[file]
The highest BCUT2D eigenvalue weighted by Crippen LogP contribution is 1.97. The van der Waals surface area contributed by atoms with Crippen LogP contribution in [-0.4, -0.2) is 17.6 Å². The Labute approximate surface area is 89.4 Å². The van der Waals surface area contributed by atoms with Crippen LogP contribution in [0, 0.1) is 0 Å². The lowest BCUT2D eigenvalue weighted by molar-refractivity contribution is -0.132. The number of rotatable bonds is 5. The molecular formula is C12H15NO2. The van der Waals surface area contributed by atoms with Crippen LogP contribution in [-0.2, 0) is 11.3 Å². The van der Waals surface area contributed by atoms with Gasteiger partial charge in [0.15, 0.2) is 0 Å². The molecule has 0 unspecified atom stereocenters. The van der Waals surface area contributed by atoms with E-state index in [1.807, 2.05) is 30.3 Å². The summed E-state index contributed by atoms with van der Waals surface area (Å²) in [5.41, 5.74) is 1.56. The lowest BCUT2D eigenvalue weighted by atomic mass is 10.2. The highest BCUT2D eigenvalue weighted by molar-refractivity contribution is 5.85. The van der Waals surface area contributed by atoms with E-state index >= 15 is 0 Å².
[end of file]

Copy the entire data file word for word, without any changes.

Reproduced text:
The highest BCUT2D eigenvalue weighted by Crippen LogP contribution is 1.97. The van der Waals surface area contributed by atoms with Crippen LogP contribution in [-0.4, -0.2) is 17.6 Å². The Labute approximate surface area is 89.4 Å². The van der Waals surface area contributed by atoms with Crippen LogP contribution in [0, 0.1) is 0 Å². The lowest BCUT2D eigenvalue weighted by molar-refractivity contribution is -0.132. The number of rotatable bonds is 5. The molecular formula is C12H15NO2. The van der Waals surface area contributed by atoms with Crippen LogP contribution in [-0.2, 0) is 11.3 Å². The van der Waals surface area contributed by atoms with Gasteiger partial charge in [0.15, 0.2) is 0 Å². The molecule has 0 unspecified atom stereocenters. The van der Waals surface area contributed by atoms with E-state index in [1.807, 2.05) is 30.3 Å². The summed E-state index contributed by atoms with van der Waals surface area (Å²) in [5.41, 5.74) is 1.56. The lowest BCUT2D eigenvalue weighted by atomic mass is 10.2. The highest BCUT2D eigenvalue weighted by molar-refractivity contribution is 5.85. The van der Waals surface area contributed by atoms with E-state index >= 15 is 0 Å².